A parting that has shaken Indian badminton

Published : Sep 20, 2014 00:00 IST

Saina Nehwal means business, having begun training in Bangalore under the watchful eyes of Prakash Padukone and Vimal Kumar.-K.MURALI KUMAR
Saina Nehwal means business, having begun training in Bangalore under the watchful eyes of Prakash Padukone and Vimal Kumar.-K.MURALI KUMAR

Saina Nehwal means business, having begun training in Bangalore under the watchful eyes of Prakash Padukone and Vimal Kumar.-K.MURALI KUMAR

The recent break between star player Saina Nehwal and her famous coach Pullela Gopi Chand has raised a host of questions regarding the state of badminton in India. By J. R. Shridharan.

Is the emergence of teenage sensation P. V. Sindhu as the future face of Indian badminton the reason for Saina Nehwal’s ‘split’ with her mentor Pullela Gopi Chand?

Has the bronze medal won by P. V. Sindhu at the World championships dampened the spirits of the Olympian?

Will Saina be uncomfortable to train with Sindhu under the same roof in Hyderabad? Has training with Gopi Chand become monotonous?

These were some unanswered questions flying thick and fast in Indian badminton circles even as the star shuttler decided to move over to the Prakash Padukone Badminton Academy in Bangalore for Asian Games training.

According to a senior Badminton Association of India (BAI) official, Saina is of the opinion that her mentor (Gopi Chand), who is also the National Coach, would be concentrating more on the rising star Sindhu.

“Doubts might have cropped up in her mind on her coach’s shift in focus. She (Saina) wants to carry a right frame of mind to the Asian Games. That is the reason she wants to train far away from Hyderabad in a new setup,” he added.

Former national champion Chetan Anand backed Saina’s decision to start all fresh for a big event like the Incheon Games. “Saina is practising for over eight years at the Gopi Chand Academy. Of late, though she is playing well, the results are not coming, especially at the World championships. Maybe she wants to train in a fresh atmosphere and add a couple of new tricks to her repertoire. New coaches (Vimal and Prakash Padukone) and new sparring partners will make her try new things. May be she was feeling rusted under Gopi.”

Chetan quickly compared badminton to the tinsel world and said comparisons by the media were obvious. “Like movie stars, celebrity players also go through a gamut of emotions. Sometimes mountains are made of molehills. The transition is quite natural.”

The former national champion said his game improved by leaps and bounds when he returned after a training stint in Europe. “When I trained in Vijayawada and Hyderabad, my game never took off. A small stint in Europe brought a sea change in me — both in perspective and approach towards the game.”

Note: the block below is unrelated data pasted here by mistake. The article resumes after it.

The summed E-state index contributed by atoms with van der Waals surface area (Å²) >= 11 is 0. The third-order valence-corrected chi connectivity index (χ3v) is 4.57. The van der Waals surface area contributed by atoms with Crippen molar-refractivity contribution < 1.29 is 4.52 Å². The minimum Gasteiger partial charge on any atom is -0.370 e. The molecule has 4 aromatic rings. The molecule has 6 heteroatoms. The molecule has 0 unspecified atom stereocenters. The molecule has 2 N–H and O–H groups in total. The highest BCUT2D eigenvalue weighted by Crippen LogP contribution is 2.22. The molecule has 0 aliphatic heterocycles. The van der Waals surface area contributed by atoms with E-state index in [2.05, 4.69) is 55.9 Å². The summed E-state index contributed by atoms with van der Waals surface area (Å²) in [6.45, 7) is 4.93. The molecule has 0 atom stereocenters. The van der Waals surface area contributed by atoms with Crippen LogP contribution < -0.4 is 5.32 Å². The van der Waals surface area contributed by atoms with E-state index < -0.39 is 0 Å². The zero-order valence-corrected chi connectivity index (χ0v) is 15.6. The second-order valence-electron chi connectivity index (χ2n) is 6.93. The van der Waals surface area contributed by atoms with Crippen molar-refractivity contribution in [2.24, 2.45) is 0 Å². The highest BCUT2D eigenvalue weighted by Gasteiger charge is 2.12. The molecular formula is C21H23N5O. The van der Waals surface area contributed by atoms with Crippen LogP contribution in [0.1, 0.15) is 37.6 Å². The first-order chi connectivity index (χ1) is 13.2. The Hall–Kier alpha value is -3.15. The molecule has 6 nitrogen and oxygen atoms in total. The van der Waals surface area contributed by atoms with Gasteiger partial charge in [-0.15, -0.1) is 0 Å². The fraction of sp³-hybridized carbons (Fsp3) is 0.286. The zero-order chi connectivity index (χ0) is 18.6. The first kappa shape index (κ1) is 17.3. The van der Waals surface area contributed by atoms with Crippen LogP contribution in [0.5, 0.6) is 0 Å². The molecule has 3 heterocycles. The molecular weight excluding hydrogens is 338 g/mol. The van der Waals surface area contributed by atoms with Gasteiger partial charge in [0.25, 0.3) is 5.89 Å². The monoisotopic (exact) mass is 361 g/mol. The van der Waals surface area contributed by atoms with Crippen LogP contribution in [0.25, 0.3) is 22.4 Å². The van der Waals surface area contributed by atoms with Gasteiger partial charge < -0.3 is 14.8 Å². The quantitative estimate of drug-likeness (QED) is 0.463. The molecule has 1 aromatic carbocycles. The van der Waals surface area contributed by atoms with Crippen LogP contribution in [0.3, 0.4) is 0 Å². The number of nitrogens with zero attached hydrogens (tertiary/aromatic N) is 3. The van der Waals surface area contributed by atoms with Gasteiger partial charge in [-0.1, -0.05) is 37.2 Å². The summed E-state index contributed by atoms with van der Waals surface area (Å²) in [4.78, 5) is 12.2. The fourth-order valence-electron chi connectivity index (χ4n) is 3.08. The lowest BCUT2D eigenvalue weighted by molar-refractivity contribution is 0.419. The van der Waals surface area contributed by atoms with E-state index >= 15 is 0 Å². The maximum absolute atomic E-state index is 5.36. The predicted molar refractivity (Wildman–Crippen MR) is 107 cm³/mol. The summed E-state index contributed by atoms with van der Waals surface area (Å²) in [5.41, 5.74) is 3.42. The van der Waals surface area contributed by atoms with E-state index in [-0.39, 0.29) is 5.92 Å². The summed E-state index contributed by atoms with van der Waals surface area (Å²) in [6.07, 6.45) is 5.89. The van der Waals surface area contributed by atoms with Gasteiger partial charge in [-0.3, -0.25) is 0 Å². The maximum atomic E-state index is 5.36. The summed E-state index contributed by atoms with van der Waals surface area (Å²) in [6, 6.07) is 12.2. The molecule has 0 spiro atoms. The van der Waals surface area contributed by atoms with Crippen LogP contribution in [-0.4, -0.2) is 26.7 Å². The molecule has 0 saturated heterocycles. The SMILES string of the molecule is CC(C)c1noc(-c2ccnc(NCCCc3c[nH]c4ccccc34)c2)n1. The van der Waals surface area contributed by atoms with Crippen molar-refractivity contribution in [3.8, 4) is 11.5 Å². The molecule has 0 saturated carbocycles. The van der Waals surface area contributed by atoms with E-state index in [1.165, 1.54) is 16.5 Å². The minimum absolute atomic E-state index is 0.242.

Saina’s former personal coach P. U. Bhaskar Babu, a senior SAI coach, however, felt the move was hasty. “Each coaching regime differs and it takes a minimum of six to eight weeks for a player to settle down in the new milieu.

“As the Asian Games is just few weeks away she could have avoided the move.”

The same apprehension was also expressed by former international Sanjay Sharma. “A two-week camp is too short a stint to learn new things.”

Bhaskar also felt that the change would generate several unwarranted new thoughts, which will be detrimental to the progress of the player and the team. “Your mind should be free of unproductive thoughts to gain control over concentration.” He felt that there was absolutely no control over a player’s abrupt decisions in badminton. “No one has any say — neither the parents, the administrators, nor the coaches involved. There should be some curbs.”

Former India No. 3 singles shuttler J. B. S. Vidyadhar, who played badminton in Hyderabad for over 15 years, felt the move was timely.

“Saina knows about the emerging competition from Sindhu in the days to come. She is known for her grit and she will emerge stronger under Vimal and Prakash Sir.”

He said that though the world now knew about the cold war between the guru and shishya, Saina always would give her hundred per cent. “She is a fighter both on and off the court”.

However, there is a feeling that badminton in India is not being administered in the manner it should be. A few weeks before the crucial Asian Games, leading Indian shuttlers are practising in different cities in different academies under different coaches.

Some are at the Gopi Chand Academy, while doubles specialist Jwala Gutta is training with Dronacharya Mohammad Arif at Hyderabad’s Lal Bahadur Stadium. Her partner Ashwini Ponnappa is in Bangalore, sweating it out with Saina Nehwal.

More stories from this issue

Sign in to unlock all user benefits
  • Get notified on top games and events
  • Save stories to read later
  • Access to comment on every story
  • Sign up / manage to our newsletters with a single click
  • Get notified by email for early bird access to discounts & offers to our products
Sign in


Comments have to be in English, and in full sentences. They cannot be abusive or personal. Please abide to our community guidelines for posting your comment